Unique combination of transcription factors trigger cell regeneration in zebrafish

Scientists at the National Institutes of Health have identified a particular protein network that is required for cell regeneration to restore hearing in zebrafish. Researchers at the National Human Genome Research Institute (NHGRI) spearheaded the study, which may help in the creation of human hearing loss remedies. Cell Genomics published the findings.

Unique combination of transcription factors trigger cell regeneration in zebrafish
Confocal image of adult zebrafish hair cells (green) in the auditory organ of the inner ear. Image Credit: Erin Jimenez, Ph.D., NHGRI.

Humans cannot grow new hair cells, while many animals, including zebrafish, can regenerate new hair cells after suffering an injury. The ability of zebrafish hair cells to regenerate led scientists to employ this animal to study some basic aspects of regeneration.

About 37.5 million Americans suffer from hearing loss, and the majority of these instances are caused by the degeneration of hearing receptors called “hair cells” in the inner ear. When sound enters the ears, bristles that protrude from these tiny hair cells move and bend, causing electric signals to be delivered through nerves and into the brain that helps individuals to process sound.

Despite having quite distinct appearances, humans and zebrafish have more than 70% of the same genes at the genetic level. Because of this chromosomal commonality, researchers may be able to comprehend the biology of cell regeneration in zebrafish before applying their findings to people.

The study was carried out under the direction of Erin Jimenez, Ph.D., a postdoctoral fellow in the research facility of Shawn Burgess, Ph.D., senior investigator in the Translational and Functional Genomics Branch of the National Human Genome Research Institute (NHGRI), in association with investigators Ivan Ovcharenko, Ph.D., and Wei Song, Ph.D., at the National Center for Biotechnology Information.

Humans and other mammals are born with a set number of hair cells that are slowly lost through aging and trauma. However some animals, such as zebrafish, can regenerate hair cells and recover hearing after injury. How and why regeneration happens in these animals remain a mystery that many scientists would like to unravel.”

Shawn Burgess, Senior Investigator, Translational and Functional Genomics Branch, National Human Genome Research Institute

Jimenez and her colleagues discovered that hair cell regeneration in zebrafish depended on a network of proteins known as transcription factors, which have the ability to switch genes on and off, using a mix of genomic approaches and computational-based machine learning.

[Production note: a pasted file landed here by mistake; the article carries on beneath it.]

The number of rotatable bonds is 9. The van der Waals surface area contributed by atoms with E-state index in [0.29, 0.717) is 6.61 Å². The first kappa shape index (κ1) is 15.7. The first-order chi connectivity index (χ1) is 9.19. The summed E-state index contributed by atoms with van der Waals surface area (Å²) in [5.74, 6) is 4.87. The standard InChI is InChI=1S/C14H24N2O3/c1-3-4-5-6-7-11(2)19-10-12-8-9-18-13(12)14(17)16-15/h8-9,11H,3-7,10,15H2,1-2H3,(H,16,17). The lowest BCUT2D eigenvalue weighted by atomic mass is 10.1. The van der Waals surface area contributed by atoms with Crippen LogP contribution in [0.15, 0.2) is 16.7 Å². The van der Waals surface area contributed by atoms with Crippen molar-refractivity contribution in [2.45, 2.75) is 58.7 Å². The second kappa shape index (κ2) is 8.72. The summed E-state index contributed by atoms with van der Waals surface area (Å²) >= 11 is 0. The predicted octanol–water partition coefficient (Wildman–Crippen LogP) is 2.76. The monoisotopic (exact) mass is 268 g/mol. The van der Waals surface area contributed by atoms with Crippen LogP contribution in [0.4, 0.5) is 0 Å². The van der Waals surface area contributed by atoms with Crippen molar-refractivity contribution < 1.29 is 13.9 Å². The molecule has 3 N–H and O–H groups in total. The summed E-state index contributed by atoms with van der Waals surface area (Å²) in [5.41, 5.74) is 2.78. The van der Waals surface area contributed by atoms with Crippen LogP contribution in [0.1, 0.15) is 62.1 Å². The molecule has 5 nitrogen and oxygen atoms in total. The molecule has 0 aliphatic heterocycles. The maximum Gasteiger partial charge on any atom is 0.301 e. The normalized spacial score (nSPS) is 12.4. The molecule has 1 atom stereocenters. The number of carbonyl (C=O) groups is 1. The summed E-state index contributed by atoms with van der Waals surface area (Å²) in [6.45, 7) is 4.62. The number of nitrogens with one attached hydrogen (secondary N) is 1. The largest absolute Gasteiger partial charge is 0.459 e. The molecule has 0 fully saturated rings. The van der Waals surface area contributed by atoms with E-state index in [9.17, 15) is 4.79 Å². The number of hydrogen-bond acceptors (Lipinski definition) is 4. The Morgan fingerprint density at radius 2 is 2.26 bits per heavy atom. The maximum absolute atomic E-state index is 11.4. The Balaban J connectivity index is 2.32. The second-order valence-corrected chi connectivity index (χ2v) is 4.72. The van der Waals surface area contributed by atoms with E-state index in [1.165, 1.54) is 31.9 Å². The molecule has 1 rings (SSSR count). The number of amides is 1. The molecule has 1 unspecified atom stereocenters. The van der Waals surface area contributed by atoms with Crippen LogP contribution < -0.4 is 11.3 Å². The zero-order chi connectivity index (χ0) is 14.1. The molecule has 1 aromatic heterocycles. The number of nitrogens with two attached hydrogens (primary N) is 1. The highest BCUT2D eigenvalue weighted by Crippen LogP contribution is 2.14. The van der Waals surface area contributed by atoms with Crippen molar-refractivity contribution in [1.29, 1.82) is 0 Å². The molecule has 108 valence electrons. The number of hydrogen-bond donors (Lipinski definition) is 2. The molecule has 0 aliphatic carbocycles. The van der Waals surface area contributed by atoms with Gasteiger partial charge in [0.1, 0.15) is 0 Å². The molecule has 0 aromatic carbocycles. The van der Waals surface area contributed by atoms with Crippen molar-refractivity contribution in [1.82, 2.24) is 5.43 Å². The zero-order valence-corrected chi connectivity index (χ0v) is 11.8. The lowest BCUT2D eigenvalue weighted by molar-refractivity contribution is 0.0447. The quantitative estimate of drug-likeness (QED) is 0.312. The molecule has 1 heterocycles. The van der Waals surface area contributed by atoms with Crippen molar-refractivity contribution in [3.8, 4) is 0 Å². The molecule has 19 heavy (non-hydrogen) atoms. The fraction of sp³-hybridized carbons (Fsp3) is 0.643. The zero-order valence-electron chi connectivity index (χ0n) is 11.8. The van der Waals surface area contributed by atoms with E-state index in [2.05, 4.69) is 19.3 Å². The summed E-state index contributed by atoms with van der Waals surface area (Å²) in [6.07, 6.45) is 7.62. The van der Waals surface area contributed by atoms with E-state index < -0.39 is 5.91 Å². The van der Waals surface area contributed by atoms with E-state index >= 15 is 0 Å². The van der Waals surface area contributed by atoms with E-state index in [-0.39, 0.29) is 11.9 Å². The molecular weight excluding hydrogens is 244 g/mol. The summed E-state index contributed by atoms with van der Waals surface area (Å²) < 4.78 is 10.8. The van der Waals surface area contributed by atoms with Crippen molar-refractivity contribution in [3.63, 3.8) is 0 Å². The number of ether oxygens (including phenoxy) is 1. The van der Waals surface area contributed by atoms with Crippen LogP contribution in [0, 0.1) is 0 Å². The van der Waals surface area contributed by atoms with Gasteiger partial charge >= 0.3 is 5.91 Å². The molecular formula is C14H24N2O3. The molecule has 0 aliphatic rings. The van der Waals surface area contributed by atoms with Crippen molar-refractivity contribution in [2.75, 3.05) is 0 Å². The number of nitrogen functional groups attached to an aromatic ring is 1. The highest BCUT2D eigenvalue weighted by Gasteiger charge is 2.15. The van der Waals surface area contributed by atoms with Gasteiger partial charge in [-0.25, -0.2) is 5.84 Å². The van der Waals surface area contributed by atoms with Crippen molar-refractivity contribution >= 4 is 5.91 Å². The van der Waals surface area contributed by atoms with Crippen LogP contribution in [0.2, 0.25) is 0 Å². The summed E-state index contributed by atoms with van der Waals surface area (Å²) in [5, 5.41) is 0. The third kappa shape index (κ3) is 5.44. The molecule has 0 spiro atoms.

The enhancer sequences in the zebrafish genome were the first thing the researchers had to look at to accurately pinpoint which transcription factors were involved.

Enhancer sequences are the ignition switch if transcription factors are compared to the keys used to start and stop an automobile. Both components must work together to make an automobile move, much as transcription factors must bind to particular enhancer sequences to cause a gene to be expressed.

The enhancer sequences and the accompanying transcription factors that are involved in hair cell regeneration were discovered by the researchers utilizing novel genomic approaches termed single-cell RNA sequencing and single-cell assay for transposase-accessible chromatin using sequencing.

Our study identified two families of transcription factors that work together to activate hair cell regeneration in zebrafish, called Sox and Six transcription factors.”

Erin Jimenez, Postdoctoral Fellow, Translational and Functional Genomics Branch, National Human Genome Research Institute

The regeneration response is first triggered in the surrounding cells, known as support cells, by the Sox transcription factors. The transcription factors Sox and Six then work together to transform those support cells into hair cells.

Zebrafish support cells begin to replicate when surrounding hair cells die. Due to their capacity to differentiate into different cell types, support cells are comparable to stem cells. Although some of the mechanisms that cause support cells to develop into hair cells have been discovered, it is still unclear how and where the genes responsible for those factors are activated and how they work with other unidentified factors.

We have identified a unique combination of transcription factors that trigger regeneration in zebrafish. Further down the line, this group of zebrafish transcription factors might become a biological target that may lead to the development of novel therapy to treat hearing loss in humans.”

Erin Jimenez, Postdoctoral Fellow, Translational and Functional Genomics Branch, National Human Genome Research Institute

Source:
Journal reference:

Jimenez, E., et al. (2022) A regulatory network of Sox and Six transcription factors initiate a cell fate transformation during hearing regeneration in adult zebrafish. Cell Genomics. doi.org/10.1016/j.xgen.2022.100170

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